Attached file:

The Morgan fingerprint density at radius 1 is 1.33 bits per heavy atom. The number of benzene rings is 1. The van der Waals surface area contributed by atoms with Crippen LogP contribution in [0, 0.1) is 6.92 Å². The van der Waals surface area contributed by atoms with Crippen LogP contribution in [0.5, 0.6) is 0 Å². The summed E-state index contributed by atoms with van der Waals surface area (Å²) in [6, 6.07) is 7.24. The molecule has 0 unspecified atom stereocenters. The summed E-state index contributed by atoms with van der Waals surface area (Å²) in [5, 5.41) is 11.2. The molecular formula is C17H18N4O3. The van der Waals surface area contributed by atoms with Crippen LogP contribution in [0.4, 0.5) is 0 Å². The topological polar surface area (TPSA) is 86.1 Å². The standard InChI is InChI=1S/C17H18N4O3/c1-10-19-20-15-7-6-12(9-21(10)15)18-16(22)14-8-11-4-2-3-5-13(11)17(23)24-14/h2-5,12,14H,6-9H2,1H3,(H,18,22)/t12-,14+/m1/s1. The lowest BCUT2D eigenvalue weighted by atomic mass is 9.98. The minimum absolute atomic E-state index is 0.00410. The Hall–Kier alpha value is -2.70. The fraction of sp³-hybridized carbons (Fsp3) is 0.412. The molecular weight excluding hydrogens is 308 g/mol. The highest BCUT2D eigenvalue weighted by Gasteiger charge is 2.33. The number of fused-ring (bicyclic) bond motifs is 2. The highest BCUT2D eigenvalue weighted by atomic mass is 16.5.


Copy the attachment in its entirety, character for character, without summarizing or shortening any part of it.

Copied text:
The Morgan fingerprint density at radius 1 is 1.33 bits per heavy atom. The number of benzene rings is 1. The van der Waals surface area contributed by atoms with Crippen LogP contribution in [0, 0.1) is 6.92 Å². The van der Waals surface area contributed by atoms with Crippen LogP contribution in [0.5, 0.6) is 0 Å². The summed E-state index contributed by atoms with van der Waals surface area (Å²) in [6, 6.07) is 7.24. The molecule has 0 unspecified atom stereocenters. The summed E-state index contributed by atoms with van der Waals surface area (Å²) in [5, 5.41) is 11.2. The molecular formula is C17H18N4O3. The van der Waals surface area contributed by atoms with Crippen LogP contribution in [0.4, 0.5) is 0 Å². The topological polar surface area (TPSA) is 86.1 Å². The standard InChI is InChI=1S/C17H18N4O3/c1-10-19-20-15-7-6-12(9-21(10)15)18-16(22)14-8-11-4-2-3-5-13(11)17(23)24-14/h2-5,12,14H,6-9H2,1H3,(H,18,22)/t12-,14+/m1/s1. The lowest BCUT2D eigenvalue weighted by atomic mass is 9.98. The minimum absolute atomic E-state index is 0.00410. The Hall–Kier alpha value is -2.70. The fraction of sp³-hybridized carbons (Fsp3) is 0.412. The molecular weight excluding hydrogens is 308 g/mol. The highest BCUT2D eigenvalue weighted by Gasteiger charge is 2.33. The number of fused-ring (bicyclic) bond motifs is 2. The highest BCUT2D eigenvalue weighted by atomic mass is 16.5.